TODAY tens of thousands of lecturers and students will march through central London to demand free education for all.
The Tory government has pushed plans through parliament with the help of Labour and Liberal MPs to break the £9,000 cap on university fees. Some universities had the cheek to raise their tuition fee to £9,250 even before the new legislation had gone through. Next year, the tuition fee rises again to £9,500 and after that universities will be free to charge what they like, depending on the ‘quality of their education’.
Students are furious at the prospect of graduating with over £50,000 worth of debt. They will have a huge millstone hanging around their necks for the rest of their lives.
Meanwhile, new data have revealed that three-fifths (59%) of lecturers at the Russell Group universities are being superexploited by being forced onto insecure contracts.
The fact that the UCU lecturers’ union has allowed conditions usually associated with the Sports Direct ‘Victorian workhouse’ right into the heart of the UK’s elite universities is an absolute disgrace.
This shows beyond a shadow of a doubt that these union leaders are not serious about fighting for their members. They have allowed a large proportion of lecturers to just about exist on zero-hours contracts. One lecturer has been forced to work at three different institutions and still only brought home £6,000 a year. He is relying on benefits to survive!
The march assembles at Park Lane at 12 noon and makes its way to Westminster. The lecturers’ union UCU said: ‘We have joined up with our sister union the National Union of Students (NUS) for a mass demonstration in defence of free, accessible and quality further and higher education and to demand an end to privatisation and cuts in universities and colleges.’
On the eve of the march, NUS National President Malia Bouattia joined a number of organisations and unions calling on ‘the government to commit to funding for further education and the teaching workforce’ ahead of next week’s Autumn Statement. In a joint letter to Tory chancellor of the exchequer, Phillip Hammond, they called for extra investment.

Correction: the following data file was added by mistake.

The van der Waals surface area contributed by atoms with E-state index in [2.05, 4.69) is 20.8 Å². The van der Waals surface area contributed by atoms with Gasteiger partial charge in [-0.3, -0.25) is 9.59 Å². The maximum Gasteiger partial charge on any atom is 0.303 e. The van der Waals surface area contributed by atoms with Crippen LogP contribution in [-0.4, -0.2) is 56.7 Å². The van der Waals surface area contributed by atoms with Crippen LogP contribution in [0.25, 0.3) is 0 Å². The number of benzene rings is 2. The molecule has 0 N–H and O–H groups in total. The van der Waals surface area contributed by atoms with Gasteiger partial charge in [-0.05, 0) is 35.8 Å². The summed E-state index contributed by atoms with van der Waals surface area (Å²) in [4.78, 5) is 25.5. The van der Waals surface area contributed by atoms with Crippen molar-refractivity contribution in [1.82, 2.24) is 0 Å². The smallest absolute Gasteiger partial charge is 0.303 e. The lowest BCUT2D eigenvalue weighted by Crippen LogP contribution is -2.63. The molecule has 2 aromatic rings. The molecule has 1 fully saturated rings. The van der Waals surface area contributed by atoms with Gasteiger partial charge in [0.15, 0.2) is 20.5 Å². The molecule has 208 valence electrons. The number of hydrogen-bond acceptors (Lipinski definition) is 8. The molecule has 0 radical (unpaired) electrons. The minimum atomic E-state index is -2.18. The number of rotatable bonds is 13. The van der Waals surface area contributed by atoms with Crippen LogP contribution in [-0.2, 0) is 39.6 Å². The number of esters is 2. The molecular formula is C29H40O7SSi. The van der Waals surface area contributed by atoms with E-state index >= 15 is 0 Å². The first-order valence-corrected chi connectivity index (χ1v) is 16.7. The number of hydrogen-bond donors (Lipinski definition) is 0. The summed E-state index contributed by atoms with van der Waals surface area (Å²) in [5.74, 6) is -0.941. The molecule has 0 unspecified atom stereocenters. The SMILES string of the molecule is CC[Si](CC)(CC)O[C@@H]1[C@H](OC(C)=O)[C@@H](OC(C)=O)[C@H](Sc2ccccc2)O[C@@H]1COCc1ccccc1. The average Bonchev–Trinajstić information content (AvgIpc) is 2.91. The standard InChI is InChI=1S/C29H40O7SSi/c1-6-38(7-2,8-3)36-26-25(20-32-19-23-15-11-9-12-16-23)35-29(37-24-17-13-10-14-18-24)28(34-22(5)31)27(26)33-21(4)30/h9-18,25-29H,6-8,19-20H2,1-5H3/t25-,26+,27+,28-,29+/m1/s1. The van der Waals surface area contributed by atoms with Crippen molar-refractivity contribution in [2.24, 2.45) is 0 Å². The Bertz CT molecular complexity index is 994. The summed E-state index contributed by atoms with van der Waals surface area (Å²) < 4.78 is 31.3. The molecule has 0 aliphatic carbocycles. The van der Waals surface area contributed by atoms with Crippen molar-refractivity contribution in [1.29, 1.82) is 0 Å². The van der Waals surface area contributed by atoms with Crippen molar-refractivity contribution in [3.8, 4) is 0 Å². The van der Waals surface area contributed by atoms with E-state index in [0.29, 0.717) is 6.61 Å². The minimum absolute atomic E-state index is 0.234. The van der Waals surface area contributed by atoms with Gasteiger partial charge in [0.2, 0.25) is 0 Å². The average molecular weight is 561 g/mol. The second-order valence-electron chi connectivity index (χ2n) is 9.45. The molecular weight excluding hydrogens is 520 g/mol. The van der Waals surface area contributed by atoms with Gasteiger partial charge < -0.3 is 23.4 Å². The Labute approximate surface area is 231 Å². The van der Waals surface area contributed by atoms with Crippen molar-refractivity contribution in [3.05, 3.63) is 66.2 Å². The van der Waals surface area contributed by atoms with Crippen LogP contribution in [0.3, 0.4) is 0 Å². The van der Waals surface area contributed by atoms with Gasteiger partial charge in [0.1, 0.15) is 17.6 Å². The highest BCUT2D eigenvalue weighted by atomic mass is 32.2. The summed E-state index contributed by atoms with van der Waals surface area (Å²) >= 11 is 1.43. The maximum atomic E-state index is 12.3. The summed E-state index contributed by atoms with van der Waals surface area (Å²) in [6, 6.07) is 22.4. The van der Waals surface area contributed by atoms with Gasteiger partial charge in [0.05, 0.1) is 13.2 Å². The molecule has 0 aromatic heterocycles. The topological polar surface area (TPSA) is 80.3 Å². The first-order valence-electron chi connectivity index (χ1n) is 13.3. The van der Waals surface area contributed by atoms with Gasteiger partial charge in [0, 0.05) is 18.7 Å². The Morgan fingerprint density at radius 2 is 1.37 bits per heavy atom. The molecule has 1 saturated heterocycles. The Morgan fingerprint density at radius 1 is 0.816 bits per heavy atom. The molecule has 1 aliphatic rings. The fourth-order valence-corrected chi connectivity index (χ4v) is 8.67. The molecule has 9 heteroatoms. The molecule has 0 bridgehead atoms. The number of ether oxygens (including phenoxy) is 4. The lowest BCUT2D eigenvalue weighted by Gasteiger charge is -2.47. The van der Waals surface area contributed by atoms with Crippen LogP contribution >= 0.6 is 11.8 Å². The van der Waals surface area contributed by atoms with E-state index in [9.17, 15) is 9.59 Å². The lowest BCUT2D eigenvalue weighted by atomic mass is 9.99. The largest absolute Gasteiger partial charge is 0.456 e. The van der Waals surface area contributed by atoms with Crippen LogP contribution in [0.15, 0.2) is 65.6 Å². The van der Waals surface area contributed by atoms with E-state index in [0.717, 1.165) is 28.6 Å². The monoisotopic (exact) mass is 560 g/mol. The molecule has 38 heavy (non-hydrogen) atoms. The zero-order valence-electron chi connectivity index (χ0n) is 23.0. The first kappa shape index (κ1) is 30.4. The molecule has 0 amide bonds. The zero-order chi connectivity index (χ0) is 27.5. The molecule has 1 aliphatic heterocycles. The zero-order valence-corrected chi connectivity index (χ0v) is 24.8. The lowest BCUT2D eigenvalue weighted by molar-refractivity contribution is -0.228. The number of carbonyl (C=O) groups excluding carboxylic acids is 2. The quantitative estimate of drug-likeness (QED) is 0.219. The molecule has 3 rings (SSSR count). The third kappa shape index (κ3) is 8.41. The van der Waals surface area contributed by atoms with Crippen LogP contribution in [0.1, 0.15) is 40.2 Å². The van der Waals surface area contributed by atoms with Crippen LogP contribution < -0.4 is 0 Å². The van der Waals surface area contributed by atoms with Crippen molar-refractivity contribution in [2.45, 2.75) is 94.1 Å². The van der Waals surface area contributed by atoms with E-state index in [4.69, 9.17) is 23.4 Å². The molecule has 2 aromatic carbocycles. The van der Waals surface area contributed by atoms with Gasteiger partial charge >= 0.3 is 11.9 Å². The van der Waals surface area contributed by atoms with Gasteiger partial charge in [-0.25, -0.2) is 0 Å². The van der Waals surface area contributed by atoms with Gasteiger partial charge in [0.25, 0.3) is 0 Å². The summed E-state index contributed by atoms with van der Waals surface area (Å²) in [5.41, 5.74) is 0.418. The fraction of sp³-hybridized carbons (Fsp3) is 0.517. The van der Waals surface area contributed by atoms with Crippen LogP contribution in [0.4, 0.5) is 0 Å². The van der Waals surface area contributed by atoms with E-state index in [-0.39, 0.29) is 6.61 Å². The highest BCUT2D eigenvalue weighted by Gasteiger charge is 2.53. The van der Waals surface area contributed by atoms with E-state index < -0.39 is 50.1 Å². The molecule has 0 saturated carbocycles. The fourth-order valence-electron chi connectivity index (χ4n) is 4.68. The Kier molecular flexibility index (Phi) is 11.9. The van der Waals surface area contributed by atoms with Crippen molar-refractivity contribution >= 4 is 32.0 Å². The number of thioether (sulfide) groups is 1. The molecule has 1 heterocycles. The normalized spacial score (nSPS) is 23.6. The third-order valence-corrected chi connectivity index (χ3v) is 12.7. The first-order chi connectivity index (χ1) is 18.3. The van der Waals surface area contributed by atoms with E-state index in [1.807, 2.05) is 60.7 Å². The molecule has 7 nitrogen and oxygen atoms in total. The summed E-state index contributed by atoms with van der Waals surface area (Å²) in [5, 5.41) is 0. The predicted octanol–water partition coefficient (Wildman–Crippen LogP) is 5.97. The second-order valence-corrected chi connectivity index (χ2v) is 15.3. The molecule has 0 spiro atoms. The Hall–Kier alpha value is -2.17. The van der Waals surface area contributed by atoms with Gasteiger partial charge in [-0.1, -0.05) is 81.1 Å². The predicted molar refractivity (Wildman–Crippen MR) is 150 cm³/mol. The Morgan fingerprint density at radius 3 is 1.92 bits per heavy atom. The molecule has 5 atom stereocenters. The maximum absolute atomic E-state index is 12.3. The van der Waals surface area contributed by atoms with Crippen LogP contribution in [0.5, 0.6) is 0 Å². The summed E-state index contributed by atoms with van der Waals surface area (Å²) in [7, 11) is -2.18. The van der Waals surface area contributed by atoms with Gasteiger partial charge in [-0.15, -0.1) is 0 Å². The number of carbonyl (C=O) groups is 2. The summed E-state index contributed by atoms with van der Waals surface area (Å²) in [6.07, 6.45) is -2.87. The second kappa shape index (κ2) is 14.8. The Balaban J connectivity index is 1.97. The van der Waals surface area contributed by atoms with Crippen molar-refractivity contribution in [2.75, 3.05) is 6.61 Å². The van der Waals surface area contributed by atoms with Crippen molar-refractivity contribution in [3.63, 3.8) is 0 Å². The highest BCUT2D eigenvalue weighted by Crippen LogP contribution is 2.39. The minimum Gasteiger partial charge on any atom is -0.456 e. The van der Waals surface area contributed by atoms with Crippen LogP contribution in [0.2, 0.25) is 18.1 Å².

The letter is co-signed by the NUS, the University and College Union, the Association of Colleges, the Learning and Work Institute, Unison, the Association of Teachers and Lecturers, Voice, GMB and Unionlearn.
The tens of thousands of students who turn out today, alongside the masses of lecturers, unlike their union leaders, want no truck with this Tory government. They are under no illusion, unlike their leaders, that the Tory government will ‘change course’, ‘re-think’ or ‘invest in education rather than cut’.
The Tory government, rather then ‘listen to reason’ and then U-turn on its savage education cuts is going to do the exact opposite. The Tories are preparing to step up their attacks on education. This means courses cut, departments axed, entire universities closed, lecturers sacked en masse, university fees hiked up, student rents pushed through the roof and a massive drive for the opening of private universities.
This is the Tories’ agenda, and no manner of pleading with the government, protests, marches or demonstrations are going to ‘change the government’s mind’. This is because it is not a question of the ‘force of argument’ but rather the ‘argument of force’.
What is assembling today is a force of students and lecturers ready to take part in the job of bringing down the Tory government. Lecturers must from this demonstration organise a nationwide strike at every university and college. Simultaneously, students must organise to walk out with their lecturers, shutting the universities down and joining them on the picket lines.
Every worker in this country has aspirations to send their children to university and the struggle for free education is one that unites the entire country against the Tory government.
The only way to bring back free state education is for the entire working class to join a lecturers’ and students’ strike – turning it into a general strike to bring down the Tories and bring in a workers government.